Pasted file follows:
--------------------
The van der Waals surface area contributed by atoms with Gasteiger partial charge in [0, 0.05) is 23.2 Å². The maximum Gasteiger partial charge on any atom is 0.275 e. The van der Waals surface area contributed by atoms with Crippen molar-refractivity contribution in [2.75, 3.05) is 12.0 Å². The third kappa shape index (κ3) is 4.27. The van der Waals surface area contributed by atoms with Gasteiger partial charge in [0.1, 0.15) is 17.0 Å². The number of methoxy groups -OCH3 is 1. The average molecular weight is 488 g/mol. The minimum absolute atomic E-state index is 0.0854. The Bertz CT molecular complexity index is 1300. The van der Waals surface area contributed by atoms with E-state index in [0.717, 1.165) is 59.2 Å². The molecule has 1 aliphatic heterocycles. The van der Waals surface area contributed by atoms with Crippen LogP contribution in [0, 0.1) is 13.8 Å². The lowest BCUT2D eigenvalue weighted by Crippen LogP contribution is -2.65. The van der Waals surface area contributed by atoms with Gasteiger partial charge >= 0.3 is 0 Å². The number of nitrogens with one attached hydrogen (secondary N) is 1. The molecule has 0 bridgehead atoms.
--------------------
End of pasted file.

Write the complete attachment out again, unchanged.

The van der Waals surface area contributed by atoms with Gasteiger partial charge in [0, 0.05) is 23.2 Å². The maximum Gasteiger partial charge on any atom is 0.275 e. The van der Waals surface area contributed by atoms with Crippen molar-refractivity contribution in [2.75, 3.05) is 12.0 Å². The third kappa shape index (κ3) is 4.27. The van der Waals surface area contributed by atoms with Gasteiger partial charge in [0.1, 0.15) is 17.0 Å². The number of methoxy groups -OCH3 is 1. The average molecular weight is 488 g/mol. The minimum absolute atomic E-state index is 0.0854. The Bertz CT molecular complexity index is 1300. The van der Waals surface area contributed by atoms with E-state index in [0.717, 1.165) is 59.2 Å². The molecule has 1 aliphatic heterocycles. The van der Waals surface area contributed by atoms with Crippen LogP contribution in [0, 0.1) is 13.8 Å². The lowest BCUT2D eigenvalue weighted by Crippen LogP contribution is -2.65. The van der Waals surface area contributed by atoms with Gasteiger partial charge >= 0.3 is 0 Å². The number of nitrogens with one attached hydrogen (secondary N) is 1. The molecule has 0 bridgehead atoms.